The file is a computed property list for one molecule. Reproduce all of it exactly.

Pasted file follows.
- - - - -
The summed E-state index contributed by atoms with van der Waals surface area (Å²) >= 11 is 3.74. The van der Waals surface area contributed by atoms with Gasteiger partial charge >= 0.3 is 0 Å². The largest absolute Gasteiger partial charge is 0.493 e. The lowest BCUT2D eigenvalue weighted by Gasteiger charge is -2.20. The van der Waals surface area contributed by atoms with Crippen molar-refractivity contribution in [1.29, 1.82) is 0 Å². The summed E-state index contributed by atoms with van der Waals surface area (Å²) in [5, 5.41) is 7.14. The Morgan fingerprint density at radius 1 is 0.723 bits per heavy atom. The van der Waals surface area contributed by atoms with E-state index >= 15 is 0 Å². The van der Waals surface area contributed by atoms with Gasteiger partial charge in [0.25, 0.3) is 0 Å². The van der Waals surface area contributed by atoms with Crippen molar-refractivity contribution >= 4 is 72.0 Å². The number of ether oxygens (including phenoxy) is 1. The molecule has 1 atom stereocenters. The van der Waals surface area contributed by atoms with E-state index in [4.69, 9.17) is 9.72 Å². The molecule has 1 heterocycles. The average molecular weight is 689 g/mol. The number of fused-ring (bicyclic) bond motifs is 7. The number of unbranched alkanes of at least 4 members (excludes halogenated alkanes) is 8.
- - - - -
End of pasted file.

The summed E-state index contributed by atoms with van der Waals surface area (Å²) >= 11 is 3.74. The van der Waals surface area contributed by atoms with Gasteiger partial charge >= 0.3 is 0 Å². The largest absolute Gasteiger partial charge is 0.493 e. The lowest BCUT2D eigenvalue weighted by Gasteiger charge is -2.20. The van der Waals surface area contributed by atoms with Crippen molar-refractivity contribution in [1.29, 1.82) is 0 Å². The summed E-state index contributed by atoms with van der Waals surface area (Å²) in [5, 5.41) is 7.14. The Morgan fingerprint density at radius 1 is 0.723 bits per heavy atom. The van der Waals surface area contributed by atoms with E-state index >= 15 is 0 Å². The van der Waals surface area contributed by atoms with Gasteiger partial charge in [0.25, 0.3) is 0 Å². The van der Waals surface area contributed by atoms with Crippen molar-refractivity contribution >= 4 is 72.0 Å². The number of ether oxygens (including phenoxy) is 1. The molecule has 1 atom stereocenters. The van der Waals surface area contributed by atoms with E-state index in [4.69, 9.17) is 9.72 Å². The molecule has 1 heterocycles. The average molecular weight is 689 g/mol. The number of fused-ring (bicyclic) bond motifs is 7. The number of unbranched alkanes of at least 4 members (excludes halogenated alkanes) is 8.